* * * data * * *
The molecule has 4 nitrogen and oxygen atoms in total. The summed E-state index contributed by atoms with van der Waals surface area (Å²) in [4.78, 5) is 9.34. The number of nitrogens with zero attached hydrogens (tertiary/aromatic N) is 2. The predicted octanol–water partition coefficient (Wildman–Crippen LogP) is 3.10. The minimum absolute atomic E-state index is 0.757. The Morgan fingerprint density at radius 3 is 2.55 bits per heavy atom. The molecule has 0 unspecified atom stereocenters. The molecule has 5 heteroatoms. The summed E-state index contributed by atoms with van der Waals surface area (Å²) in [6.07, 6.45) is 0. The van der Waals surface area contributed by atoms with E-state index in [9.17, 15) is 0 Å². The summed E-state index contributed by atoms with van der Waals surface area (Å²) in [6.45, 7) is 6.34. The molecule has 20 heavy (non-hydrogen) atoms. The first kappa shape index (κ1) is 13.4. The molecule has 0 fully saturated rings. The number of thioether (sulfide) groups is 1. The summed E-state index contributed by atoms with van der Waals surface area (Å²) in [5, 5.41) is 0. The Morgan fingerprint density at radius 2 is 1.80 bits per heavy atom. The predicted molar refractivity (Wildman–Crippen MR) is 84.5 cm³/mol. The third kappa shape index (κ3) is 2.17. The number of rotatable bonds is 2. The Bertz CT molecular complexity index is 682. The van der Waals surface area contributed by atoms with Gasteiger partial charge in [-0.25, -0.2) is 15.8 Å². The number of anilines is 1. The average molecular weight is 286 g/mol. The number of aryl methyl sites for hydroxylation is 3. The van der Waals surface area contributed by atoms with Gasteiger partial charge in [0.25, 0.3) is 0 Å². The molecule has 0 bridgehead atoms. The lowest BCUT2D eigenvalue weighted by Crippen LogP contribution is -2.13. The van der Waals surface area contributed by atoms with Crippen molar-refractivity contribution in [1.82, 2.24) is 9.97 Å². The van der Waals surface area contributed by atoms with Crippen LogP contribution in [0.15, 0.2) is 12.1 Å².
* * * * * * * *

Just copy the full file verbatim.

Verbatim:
The molecule has 4 nitrogen and oxygen atoms in total. The summed E-state index contributed by atoms with van der Waals surface area (Å²) in [4.78, 5) is 9.34. The number of nitrogens with zero attached hydrogens (tertiary/aromatic N) is 2. The predicted octanol–water partition coefficient (Wildman–Crippen LogP) is 3.10. The minimum absolute atomic E-state index is 0.757. The Morgan fingerprint density at radius 3 is 2.55 bits per heavy atom. The molecule has 0 unspecified atom stereocenters. The molecule has 5 heteroatoms. The summed E-state index contributed by atoms with van der Waals surface area (Å²) in [6.07, 6.45) is 0. The van der Waals surface area contributed by atoms with E-state index in [9.17, 15) is 0 Å². The summed E-state index contributed by atoms with van der Waals surface area (Å²) in [6.45, 7) is 6.34. The molecule has 20 heavy (non-hydrogen) atoms. The first kappa shape index (κ1) is 13.4. The molecule has 0 fully saturated rings. The number of thioether (sulfide) groups is 1. The summed E-state index contributed by atoms with van der Waals surface area (Å²) in [5, 5.41) is 0. The Morgan fingerprint density at radius 2 is 1.80 bits per heavy atom. The predicted molar refractivity (Wildman–Crippen MR) is 84.5 cm³/mol. The third kappa shape index (κ3) is 2.17. The number of rotatable bonds is 2. The Bertz CT molecular complexity index is 682. The van der Waals surface area contributed by atoms with Gasteiger partial charge in [-0.25, -0.2) is 15.8 Å². The number of anilines is 1. The average molecular weight is 286 g/mol. The number of aryl methyl sites for hydroxylation is 3. The van der Waals surface area contributed by atoms with Gasteiger partial charge in [0.25, 0.3) is 0 Å². The molecule has 0 bridgehead atoms. The lowest BCUT2D eigenvalue weighted by Crippen LogP contribution is -2.13. The van der Waals surface area contributed by atoms with Crippen molar-refractivity contribution in [1.82, 2.24) is 9.97 Å². The van der Waals surface area contributed by atoms with Crippen LogP contribution in [0.15, 0.2) is 12.1 Å².